LENDING & CREDIT | Staff Reporter, Thailand

Korean banks in cutthroat fight for customers

Korean banks are luring new customers by offering them great deals.

The prevailing cutthroat competition is seeing banks offering abnormally high interest rates on savings accounts of up to 5%, which analysts say can damage a bank’s profitability in the long term.

Analysts noted that this severe competition in the banking industry now involves Korea’s big four financial groups: Korea Development Bank, KB Kookmin Bank, Woori Bank and Shinhan Bank.

Korea Development Bank, a state-owned bank, has taken in US$845 million (one trillion won) from its online KDBdirect product that offers an interest rate of 4.5%.

The offering was so popular it added 28,000 customers and US$661 million to KDB. At the current pace, KDB expects to earn US$1.7 billion by year-end.

Standard Chartered Bank in Korea has received over 2 million customers with its “Knock2U” campaign that promises up to 5% in annual interest. Critics, however, said the interest rate is misleading since the rates vary from month to month.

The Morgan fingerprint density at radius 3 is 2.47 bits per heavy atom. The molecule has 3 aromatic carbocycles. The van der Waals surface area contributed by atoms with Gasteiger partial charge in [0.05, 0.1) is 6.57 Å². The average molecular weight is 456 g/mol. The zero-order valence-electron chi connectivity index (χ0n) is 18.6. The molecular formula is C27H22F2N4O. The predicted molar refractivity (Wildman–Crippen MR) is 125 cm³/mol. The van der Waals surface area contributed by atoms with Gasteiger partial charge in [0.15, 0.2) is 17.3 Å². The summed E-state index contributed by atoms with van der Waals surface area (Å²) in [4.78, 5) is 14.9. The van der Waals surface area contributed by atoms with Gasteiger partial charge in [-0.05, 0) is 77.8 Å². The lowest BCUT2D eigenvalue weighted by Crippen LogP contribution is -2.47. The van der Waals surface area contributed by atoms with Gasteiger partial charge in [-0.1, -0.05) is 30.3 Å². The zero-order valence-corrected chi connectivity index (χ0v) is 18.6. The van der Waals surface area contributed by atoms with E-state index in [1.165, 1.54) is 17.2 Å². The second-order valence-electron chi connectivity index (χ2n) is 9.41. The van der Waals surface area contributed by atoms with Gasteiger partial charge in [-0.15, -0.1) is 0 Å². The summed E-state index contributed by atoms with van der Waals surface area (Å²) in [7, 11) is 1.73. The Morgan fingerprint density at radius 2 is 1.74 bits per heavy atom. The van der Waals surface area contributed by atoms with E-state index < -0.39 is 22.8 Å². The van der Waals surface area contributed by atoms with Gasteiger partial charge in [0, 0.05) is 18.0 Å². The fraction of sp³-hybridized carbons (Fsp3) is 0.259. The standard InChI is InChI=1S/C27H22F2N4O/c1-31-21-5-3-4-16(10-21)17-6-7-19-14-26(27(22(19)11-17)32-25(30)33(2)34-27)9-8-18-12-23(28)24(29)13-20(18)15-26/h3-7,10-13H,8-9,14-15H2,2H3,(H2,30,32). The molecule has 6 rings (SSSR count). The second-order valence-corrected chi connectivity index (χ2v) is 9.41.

KB Kookmin Bank launched a new product, KB’s First Savings, offering up to 5% in annual interest but limited to those between 18 and 38 year old.

Woori Bank’s product offers 4.5% interest but only after they buy a pair of shoes from shoe firm, SODA. Shinhan Bank’s Monthly Double Savings offers 4.8% interest but the high rate is available only when a customer takes out a mortgage with the bank.

Critics of the rising rates say customers not familiar with banking terms and the detailed structure of financial products can be misled by the highly complex offers.

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